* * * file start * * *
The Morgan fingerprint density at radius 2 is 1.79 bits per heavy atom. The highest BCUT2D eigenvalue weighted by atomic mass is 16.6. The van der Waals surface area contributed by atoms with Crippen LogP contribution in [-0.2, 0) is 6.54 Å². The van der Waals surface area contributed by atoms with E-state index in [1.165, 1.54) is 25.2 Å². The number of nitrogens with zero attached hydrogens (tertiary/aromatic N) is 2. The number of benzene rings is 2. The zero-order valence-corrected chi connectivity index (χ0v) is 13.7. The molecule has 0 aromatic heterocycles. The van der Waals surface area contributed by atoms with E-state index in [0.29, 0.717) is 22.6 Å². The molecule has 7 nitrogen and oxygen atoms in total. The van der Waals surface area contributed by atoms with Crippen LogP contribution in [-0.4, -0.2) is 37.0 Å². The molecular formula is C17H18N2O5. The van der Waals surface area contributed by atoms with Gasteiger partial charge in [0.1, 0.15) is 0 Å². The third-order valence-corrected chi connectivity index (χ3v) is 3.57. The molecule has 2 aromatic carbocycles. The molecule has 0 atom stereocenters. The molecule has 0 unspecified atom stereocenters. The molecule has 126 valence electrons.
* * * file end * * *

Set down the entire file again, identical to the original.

The Morgan fingerprint density at radius 2 is 1.79 bits per heavy atom. The highest BCUT2D eigenvalue weighted by atomic mass is 16.6. The van der Waals surface area contributed by atoms with Crippen LogP contribution in [-0.2, 0) is 6.54 Å². The van der Waals surface area contributed by atoms with E-state index in [1.165, 1.54) is 25.2 Å². The number of nitrogens with zero attached hydrogens (tertiary/aromatic N) is 2. The number of benzene rings is 2. The zero-order valence-corrected chi connectivity index (χ0v) is 13.7. The molecule has 0 aromatic heterocycles. The van der Waals surface area contributed by atoms with E-state index in [0.29, 0.717) is 22.6 Å². The molecule has 7 nitrogen and oxygen atoms in total. The van der Waals surface area contributed by atoms with Crippen LogP contribution in [-0.4, -0.2) is 37.0 Å². The molecular formula is C17H18N2O5. The van der Waals surface area contributed by atoms with Gasteiger partial charge in [0.1, 0.15) is 0 Å². The third-order valence-corrected chi connectivity index (χ3v) is 3.57. The molecule has 2 aromatic carbocycles. The molecule has 0 atom stereocenters. The molecule has 0 unspecified atom stereocenters. The molecule has 126 valence electrons.